This anti-corruption call, as well as some specific pressure points, is once again resonating in the UK law enforcement scene. The 2021 National Strategic Assessment on Serious and Organized Crime published by the UK’s National Crime Agency confirms that the risk of bribery, corruption and evasion in the UK has increased more than any other area of ​​serious and organized crime since 2020. In January 2020, the Conduct Authority introduced Some crypto assets are included within the UK’s anti-money laundering regulatory regime, and in April 2021 the Foreign and Commonwealth Office of Foreign Affairs and Development introduced a new global anti-corruption sanctions regime, under which people involved in serious corruption could be added to its financial sanctions lists.

Updating, coordinating and resourcing enforcement efforts

The strategy report acknowledges that “higher priority setting and amplification of anti-corruption efforts” will require the US government to adopt modern strategies, draw on additional resources, and coordinate with domestic and foreign partners. He cites new “research, data collection, and analysis” tools, which will likely include “proactive” approaches such as “data mining” that Justice Department leaders have reviewed in recent months. As part of this process, it also highlights efforts to improve “inter-agency capacities,” which will include initiatives to “strengthen[] information sharing between the intelligence community and law enforcement.” Importantly, the Strategy Report recognizes the need to “allocate additional human resources to synchronize anti-corruption work” across enforcement agencies. On December 1, 2021, Assistant Attorney General Kenneth Bullitt emphasized that The Department of Justice will work to “increase resources” for corporate enforcement, including “more bodies” and data resources, “not just to investigate a case as soon as it goes through the door but to identify cases initially.”

Improving bilateral partnerships

The strategy report focuses on the “transnational dimensions” of corruption and pledges to “strengthen them.”[e] Partner governments’ capabilities to fight corruption in cooperation with US law enforcement.” In recent years, US authorities have been involved in numerous multi-jurisdictional judicial decisions related to corruption, including several significant cases resolved in partnership with UK authorities. In addition , US and UK authorities have strengthened information sharing through mechanisms such as the 2019 Bilateral Data Access Agreement, which makes it easier for law enforcement agencies in both countries to obtain electronic data directly from technology companies.This agreement has received particular attention in the UK following the court decision Senior UK for 2021 in R (KBR) against the director of SFOThis placed significant limitations on the UK’s Serious Fraud Office’s ability to use its existing powers under Section 2 of the Criminal Justice Act to obtain material in the hands of non-UK companies. Although the UK is poised to be a jurisdiction of particular importance for bilateral cooperation, the strategy report generally proposes to “raise and broaden diplomatic engagement and foreign assistance” through increased information sharing with foreign regulators. For example, similar to the current FBI program, the NDAA 2021 creates a new program to send Treasury attaches to U.S. embassies and foreign regulatory partners.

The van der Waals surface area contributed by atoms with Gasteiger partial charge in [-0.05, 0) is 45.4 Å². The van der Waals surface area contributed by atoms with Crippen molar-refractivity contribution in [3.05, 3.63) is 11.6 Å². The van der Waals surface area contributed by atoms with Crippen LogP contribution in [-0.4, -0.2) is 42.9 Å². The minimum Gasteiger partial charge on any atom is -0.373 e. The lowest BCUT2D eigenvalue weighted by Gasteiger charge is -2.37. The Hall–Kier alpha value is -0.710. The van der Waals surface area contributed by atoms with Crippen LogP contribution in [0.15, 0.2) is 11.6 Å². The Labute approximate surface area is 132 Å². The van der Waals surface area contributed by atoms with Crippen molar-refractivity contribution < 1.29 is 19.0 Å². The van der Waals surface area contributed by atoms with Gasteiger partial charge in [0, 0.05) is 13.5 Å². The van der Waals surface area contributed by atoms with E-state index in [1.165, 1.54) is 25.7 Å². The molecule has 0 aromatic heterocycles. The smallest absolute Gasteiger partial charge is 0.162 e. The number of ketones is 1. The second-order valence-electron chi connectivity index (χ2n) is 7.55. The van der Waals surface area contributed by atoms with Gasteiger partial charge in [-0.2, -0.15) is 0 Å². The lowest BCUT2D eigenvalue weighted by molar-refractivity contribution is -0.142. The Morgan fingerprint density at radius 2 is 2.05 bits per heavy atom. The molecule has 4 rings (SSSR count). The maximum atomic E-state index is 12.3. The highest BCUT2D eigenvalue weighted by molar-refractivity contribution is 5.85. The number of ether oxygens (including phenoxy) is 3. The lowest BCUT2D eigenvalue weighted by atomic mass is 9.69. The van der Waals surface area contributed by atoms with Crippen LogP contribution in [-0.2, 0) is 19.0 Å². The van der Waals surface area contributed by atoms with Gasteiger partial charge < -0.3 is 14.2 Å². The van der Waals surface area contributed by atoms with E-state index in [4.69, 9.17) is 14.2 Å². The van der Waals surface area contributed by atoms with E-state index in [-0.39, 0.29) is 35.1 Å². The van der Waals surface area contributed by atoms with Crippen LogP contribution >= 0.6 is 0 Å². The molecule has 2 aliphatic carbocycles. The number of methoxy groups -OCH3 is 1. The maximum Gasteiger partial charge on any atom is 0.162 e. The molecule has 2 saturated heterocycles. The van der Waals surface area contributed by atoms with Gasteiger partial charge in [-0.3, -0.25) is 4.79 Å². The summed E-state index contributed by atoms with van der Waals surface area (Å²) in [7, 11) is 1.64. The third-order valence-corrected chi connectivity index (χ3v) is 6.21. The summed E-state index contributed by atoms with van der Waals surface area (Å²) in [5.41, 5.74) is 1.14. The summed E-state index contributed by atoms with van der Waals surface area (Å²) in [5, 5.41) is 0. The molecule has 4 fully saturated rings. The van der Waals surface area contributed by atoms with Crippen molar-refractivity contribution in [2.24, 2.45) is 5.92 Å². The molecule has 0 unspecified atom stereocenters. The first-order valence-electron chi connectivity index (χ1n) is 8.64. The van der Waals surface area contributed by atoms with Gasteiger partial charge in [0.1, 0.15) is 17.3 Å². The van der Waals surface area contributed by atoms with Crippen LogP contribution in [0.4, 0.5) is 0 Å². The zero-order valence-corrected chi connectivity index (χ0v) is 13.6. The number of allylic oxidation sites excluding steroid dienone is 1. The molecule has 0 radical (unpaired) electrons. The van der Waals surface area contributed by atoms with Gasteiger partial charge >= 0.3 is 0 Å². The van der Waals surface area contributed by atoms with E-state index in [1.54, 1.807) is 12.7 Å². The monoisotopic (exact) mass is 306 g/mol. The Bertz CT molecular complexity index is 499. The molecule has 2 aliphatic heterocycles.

Strengthening multilateral mechanisms

An international approach to anti-corruption has been a constant topic for US and UK enforcement agencies in recent years. The strategy report prioritizes implementation of obligations under the United Nations Convention against Corruption, the Organization for Economic Co-operation and Development Convention against Bribery, and the G7 Financial Working Group Standards. On November 26, 2021, with US support, the OECD updated its Anti-Bribery Recommendation and Good Practice Guidelines for the first time since 2009. Although the guide is non-binding, it provides internationally recognized best practices for corporate compliance programs. The strategy report also commits to increasing US participation in formal and informal multilateral fora such as INTERPOL, the Interagency Network for Asset Recovery, and the International Anti-Corruption Coordination Center.

How should companies prepare

The strategy report notes that the Biden administration is preparing to embark on a rigorous domestic and international enforcement agenda next year. Although the precise nature of these new priorities and implementation strategies will become clearer over time, the Strategy Report provides companies with an incentive to evaluate compliance programs for combating money laundering, bribery, and corruption. Especially:

  1. Firms should take reasonable steps to align their anti-money laundering programs with the emerging risks identified in FinCEN’s June 2020 Priorities, including in priority areas such as cybercrime. Those companies with an international footprint may find that they can import learning from their experiences in jurisdictions, including the UK, which are already beginning to target those risks;
  2. Companies should take reasonable steps to align anti-bribery and corruption programs with the Department of Justice’s revised expectations in the June 2020 Guidelines on Evaluating Corporate Compliance Programs, the July 2020 FCPA Resource Guide, and similar guidance from agencies in international jurisdictions where there may also be that be a potential exposure;
  3. International banks and other global financial institutions should reconsider their KYC policies and procedures to reasonably align them with expectations arising from the new beneficial ownership registry, which is the subject of the recently proposed FinCEN regulations; Finally
  4. All organizations should take reasonable steps to ensure that their compliance programs are operating effectively in the contemporary era of COVID-19, which may require companies to update risk profiles and stress testing programs and to adapt employee guidance to new operating procedures.